MAIDRID’S BOW: An Amazon Tale has a very special place in my heart and was so beautifully realized by the actors and production team. Elise Barley, who built costumes for Teatro ZinZanni, outdid herself creating 37 costumes for Amazons, Smelters and forest creatures. David Stein, the director, was so excited about the show it inspired all kinds of great work from everyone. The actors had these terrific fight scenes. And there is something about scantily clad women fighting to the death with daggers that only the coldest of hearts can't enjoy. I loved the production of RUTH AND THE SEA partly because it was almost cancelled but due to the determination of director, Stuart Bousel, and the cast - the show went on and beautifully realized. It was our own Christmas miracle and from that Wily West continued. I can't ever leave out NYMPH O’ MANIA because Wes & Quinn built a gorgeous set and the actors all went above and beyond to create a fantastic show. Some of my other favorite projects: SPOOKY CABARET we had an evening with live music and theatre envisioned by Quinn that was inspirational and Stuart Bousel jumped in as impromptu MC and the evening felt like a really grand party. I definitely want more of that! I really enjoyed seeing our audience get into the fun of SHOWDOWN our single-evening competition where the audience votes on their favorite plays. And the plays were all winners.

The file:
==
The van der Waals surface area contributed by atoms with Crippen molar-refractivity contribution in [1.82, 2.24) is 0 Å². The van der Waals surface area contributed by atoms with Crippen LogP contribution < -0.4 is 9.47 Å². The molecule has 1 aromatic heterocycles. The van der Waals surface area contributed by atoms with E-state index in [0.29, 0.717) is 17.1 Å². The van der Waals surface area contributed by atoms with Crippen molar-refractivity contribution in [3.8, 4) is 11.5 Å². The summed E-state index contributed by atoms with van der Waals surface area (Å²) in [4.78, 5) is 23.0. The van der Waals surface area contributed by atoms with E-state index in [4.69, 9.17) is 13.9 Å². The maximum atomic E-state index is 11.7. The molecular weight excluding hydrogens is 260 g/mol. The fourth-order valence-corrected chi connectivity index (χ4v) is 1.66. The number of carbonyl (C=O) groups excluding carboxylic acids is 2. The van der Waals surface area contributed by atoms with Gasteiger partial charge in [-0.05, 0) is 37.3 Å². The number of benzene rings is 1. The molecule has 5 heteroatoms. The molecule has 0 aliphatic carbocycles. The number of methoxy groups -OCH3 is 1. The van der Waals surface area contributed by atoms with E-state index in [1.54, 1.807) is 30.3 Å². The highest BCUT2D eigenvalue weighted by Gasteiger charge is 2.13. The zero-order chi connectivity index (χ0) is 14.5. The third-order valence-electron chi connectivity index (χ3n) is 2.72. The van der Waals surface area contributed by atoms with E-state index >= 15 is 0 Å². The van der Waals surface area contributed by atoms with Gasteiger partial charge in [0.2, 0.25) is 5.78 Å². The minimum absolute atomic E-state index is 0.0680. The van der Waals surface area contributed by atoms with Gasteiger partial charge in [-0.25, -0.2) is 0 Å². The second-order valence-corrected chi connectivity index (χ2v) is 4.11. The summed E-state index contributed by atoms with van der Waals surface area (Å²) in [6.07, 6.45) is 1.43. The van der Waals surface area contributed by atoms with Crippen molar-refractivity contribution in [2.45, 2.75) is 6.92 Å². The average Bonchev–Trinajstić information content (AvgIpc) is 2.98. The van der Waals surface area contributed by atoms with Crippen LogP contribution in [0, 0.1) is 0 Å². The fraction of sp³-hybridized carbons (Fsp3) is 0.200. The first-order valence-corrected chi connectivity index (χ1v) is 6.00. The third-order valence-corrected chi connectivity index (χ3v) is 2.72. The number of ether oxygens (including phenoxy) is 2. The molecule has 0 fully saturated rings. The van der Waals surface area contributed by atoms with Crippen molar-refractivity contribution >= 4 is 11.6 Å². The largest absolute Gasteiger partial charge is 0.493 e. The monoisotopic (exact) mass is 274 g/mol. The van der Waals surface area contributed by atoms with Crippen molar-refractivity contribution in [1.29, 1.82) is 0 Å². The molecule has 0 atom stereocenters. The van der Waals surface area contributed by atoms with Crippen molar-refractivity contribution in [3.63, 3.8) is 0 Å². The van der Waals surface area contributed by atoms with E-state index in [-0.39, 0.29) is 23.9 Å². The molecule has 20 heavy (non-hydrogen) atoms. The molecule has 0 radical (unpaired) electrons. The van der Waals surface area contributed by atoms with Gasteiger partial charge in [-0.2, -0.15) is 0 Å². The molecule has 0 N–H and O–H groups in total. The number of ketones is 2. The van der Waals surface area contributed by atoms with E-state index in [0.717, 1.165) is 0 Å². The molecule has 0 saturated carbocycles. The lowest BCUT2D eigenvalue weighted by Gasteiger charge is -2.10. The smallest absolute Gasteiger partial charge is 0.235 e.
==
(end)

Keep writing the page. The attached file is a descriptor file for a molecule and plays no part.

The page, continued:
So how did Gorgeous Hussy come into the world?